Almost like old times

Quilters love quilt shows, don't we?  Rob and I haven't been to a show since 2018, the year our quilt show buddy Linda passed away.  We took her to the Georgetown quilt show in March and by the Austin show in September, she had passed.  We didn't want to go to the Georgetown show in the next year and then neither group had a show in 2020.  I think we were both excited to go this year.  As men who are interested in and know something about quilts, we get lots of attention at shows.  Here are a few favorites. It's so hard to pick a few for the blog, I'd love to show them all!  

Love the colors in this one.  

And, in this one.  I'm getting very partial to blue and yellow.

Probably partial to flower appliqué because I'm making a flower appliqué quilt.  This one was beautiful.  I love how it's not on a grid and uses different backgrounds in each block. 

Beautiful swan appliqué!  This is from a first time exhibitor.

More bold colors.  I love paper pieced quilts.  

This is a stunning pattern!  I know lots of people have made it, and that just proves that it's a great pattern!

I loved this quilt.  It's a Dios de los Muertos celebration of the quilters friend and is named Rita Dance Broadway.  A lot of love went into that quilt by another first time exhibitor.  

And, of course, my loot from the vendor mall.  The vendor mall at a show must be very lucrative.  We're there, we're inspired, we're saturated in color and we want to take some of it home.  So, while Rob had pie, I spent money.  The little fan of fabric at the bottom is what I collected "in a theme" from this show.  I love to pick a set of fabrics and keep them together to make make a commemorative project.  I used a lot of my event selections in the feathered star quilt I assembled last year.  They're great reminders of an event.  

I'm going to be controversial about quilting for a minute.  When I started quilting 20 years ago, there were still rumblings from a battle between quilters about whether machine quilted quilts even counted as quilts for shows.  I know this because my favorite work was very dense quilting that needed to be done by machine or would have taken forever, and the books I read and teachers I studied talked about this "revolution" in the quilting world when more modern quilters were starting to quilt by machine and traditional quilters thought of that as "cheating".  To resolve that, machine quilted categories had to be added to shows.  It feels like something similar is happening today between quilts made by one person and quilts being quilted by professional long arm quilters.  The work I do on my domestic machine is quite different than what a professional can do on a computerized long arm machine.  Don't get me wrong.  Professionals are doing beautiful work on these quilts, things that would be very hard to do on a domestic.  But, machine quilted categories need to be subdivided so that those of us who are doing this work on our domestic machines can compete separately from quilters using a very different tool to add that beautiful quilting.

(steps down from soapbox).

Other than the quilt show, it was a busy week at work and I spent as much time in the garden as I could.  The iris have started to bloom and that means there should be something in bloom in my garden from now until New Year's.  I hope the hot weather we're having isn't indicative of what the rest of the year is going to be like.  90* in March is not normal or welcome.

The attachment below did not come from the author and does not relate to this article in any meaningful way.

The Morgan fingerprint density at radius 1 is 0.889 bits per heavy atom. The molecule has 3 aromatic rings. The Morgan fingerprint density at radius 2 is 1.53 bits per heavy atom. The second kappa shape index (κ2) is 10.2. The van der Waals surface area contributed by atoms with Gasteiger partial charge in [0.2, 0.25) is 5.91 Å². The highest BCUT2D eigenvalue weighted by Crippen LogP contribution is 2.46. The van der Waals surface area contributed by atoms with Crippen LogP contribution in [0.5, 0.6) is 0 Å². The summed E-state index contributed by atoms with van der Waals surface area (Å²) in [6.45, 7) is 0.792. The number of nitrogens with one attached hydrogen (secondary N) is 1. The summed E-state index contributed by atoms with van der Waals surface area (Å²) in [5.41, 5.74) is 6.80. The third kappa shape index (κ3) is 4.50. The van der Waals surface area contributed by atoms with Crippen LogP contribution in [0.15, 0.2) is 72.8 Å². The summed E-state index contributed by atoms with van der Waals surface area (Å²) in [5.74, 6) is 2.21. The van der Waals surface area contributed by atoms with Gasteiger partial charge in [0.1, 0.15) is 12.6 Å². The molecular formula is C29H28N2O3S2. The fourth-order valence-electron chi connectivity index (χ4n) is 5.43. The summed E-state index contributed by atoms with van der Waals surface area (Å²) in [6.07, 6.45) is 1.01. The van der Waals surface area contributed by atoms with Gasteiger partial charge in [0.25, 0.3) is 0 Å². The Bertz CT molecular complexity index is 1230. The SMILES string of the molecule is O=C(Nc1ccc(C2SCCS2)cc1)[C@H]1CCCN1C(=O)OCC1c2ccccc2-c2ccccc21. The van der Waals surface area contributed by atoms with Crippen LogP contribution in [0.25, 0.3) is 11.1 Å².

Quilters don't mend, but I had a shirt that needed mending.  I'd split out the underarm somehow and one night at dinner, I raised my arm while telling a story and Rob saw it.  The shirt has hung in the studio since last summer, waiting for me to get around to repairing it and I finally got to that this weekend.  I decided I needed to finish something before I think about starting a new project with those fabrics I collected at the show.  ll fixed now and you can't even tell there was a problem.  A stitch, in time, saves nine, right?


I want to share something I saw on Facebook.  It's never a surprise that someone else is feeling the same thing I'm feeling.  I was taught that actions speak louder than words and that's never been more true than it is today.  I observe, and my observations affect how I feel about and interact with those around me.  I may not give voice to it.  But it does affect me.   

Everybody have a great week!  I'll be working away and thinking about fabric and trying to make time for a new project.  I think something mini.  I've pulled out my books by Susan Collins, the master of precision piecing but just can't settle on anything and don't want to pick the wrong project for those beautiful fabrics.  



Finally some rain

 There were other things to do this weekend and I didn't get to spend as much time in the yard as I would have liked.  I'm starting to see a few small flowers here and there and lots of stuff is coming up.  I took the opportunity to pull up some "weeds", otherwise known as plants that don't understand boundaries.  I have a beautiful blue salvia that spreads by seeds and underground runners and I'm constantly fighting with it for control of the yard.  This year I took out about half of it because later, when it's harder to get to the back of the flowerbed, it will spread again and I didn't want the space it occupies to get bigger.  But, the garden needs rain and it's supposed to rain for the next two days and that makes me happy.  Soon there will be flowers.

I remade the four pointed American Stars March block.  This time I got good contrast.  But, it took 3 hours and a fair amount of swearing.  I'm surprised at how out of practice I am at paper piecing.  Out of practice enough to make mistakes in the paper templates (shaved down the side of a template without realizing it) and in cutting the fabrics (cut too precisely).   But, that's okay because it all came out fine in the end.  the block came out 12.5 inches overall, but the four seams that join the four quadrants are not all quarter inch seams.  I had to compensate a little, which makes it sort of a miracle that the points came together in the center.  I did some hand piecing there with a contrasting thread, got everything to match up, machine pieced the seam using the contrasting thread as a guide and then removed the contrasting thread.  

More and more, I'm honing the skill of walking away from something that's causing me stress and when I come back to it, it generally works like a charm.  It's hard to walk away from the need to "make things work" tho.  It feels like a failure.  But, when I can do it, I come back relaxed and calm and able to think through the problem and end with a solution...most of the time.  😊